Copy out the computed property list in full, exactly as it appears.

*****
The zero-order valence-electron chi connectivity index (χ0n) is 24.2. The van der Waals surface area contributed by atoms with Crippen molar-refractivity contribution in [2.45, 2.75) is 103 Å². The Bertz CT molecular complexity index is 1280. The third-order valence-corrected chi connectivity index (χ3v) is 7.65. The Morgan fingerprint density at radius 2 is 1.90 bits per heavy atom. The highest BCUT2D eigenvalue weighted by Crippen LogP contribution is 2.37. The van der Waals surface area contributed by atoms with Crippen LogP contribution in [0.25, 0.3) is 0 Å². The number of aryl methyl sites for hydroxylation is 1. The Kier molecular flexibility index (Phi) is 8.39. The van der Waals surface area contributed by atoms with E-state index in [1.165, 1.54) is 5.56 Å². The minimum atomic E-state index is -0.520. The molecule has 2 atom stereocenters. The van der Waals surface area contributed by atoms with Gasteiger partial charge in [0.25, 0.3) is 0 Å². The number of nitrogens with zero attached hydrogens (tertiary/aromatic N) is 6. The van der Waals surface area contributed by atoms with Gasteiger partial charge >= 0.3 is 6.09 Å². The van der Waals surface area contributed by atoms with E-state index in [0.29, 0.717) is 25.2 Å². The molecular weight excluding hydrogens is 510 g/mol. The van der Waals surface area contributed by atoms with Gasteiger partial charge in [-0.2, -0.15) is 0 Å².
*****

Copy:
The zero-order valence-electron chi connectivity index (χ0n) is 24.2. The van der Waals surface area contributed by atoms with Crippen molar-refractivity contribution in [2.45, 2.75) is 103 Å². The Bertz CT molecular complexity index is 1280. The third-order valence-corrected chi connectivity index (χ3v) is 7.65. The Morgan fingerprint density at radius 2 is 1.90 bits per heavy atom. The highest BCUT2D eigenvalue weighted by Crippen LogP contribution is 2.37. The van der Waals surface area contributed by atoms with Crippen LogP contribution in [0.25, 0.3) is 0 Å². The number of aryl methyl sites for hydroxylation is 1. The Kier molecular flexibility index (Phi) is 8.39. The van der Waals surface area contributed by atoms with E-state index in [1.165, 1.54) is 5.56 Å². The minimum atomic E-state index is -0.520. The molecule has 2 atom stereocenters. The van der Waals surface area contributed by atoms with Gasteiger partial charge in [0.25, 0.3) is 0 Å². The number of nitrogens with zero attached hydrogens (tertiary/aromatic N) is 6. The van der Waals surface area contributed by atoms with Gasteiger partial charge >= 0.3 is 6.09 Å². The van der Waals surface area contributed by atoms with E-state index in [0.29, 0.717) is 25.2 Å². The molecular weight excluding hydrogens is 510 g/mol. The van der Waals surface area contributed by atoms with Gasteiger partial charge in [-0.2, -0.15) is 0 Å².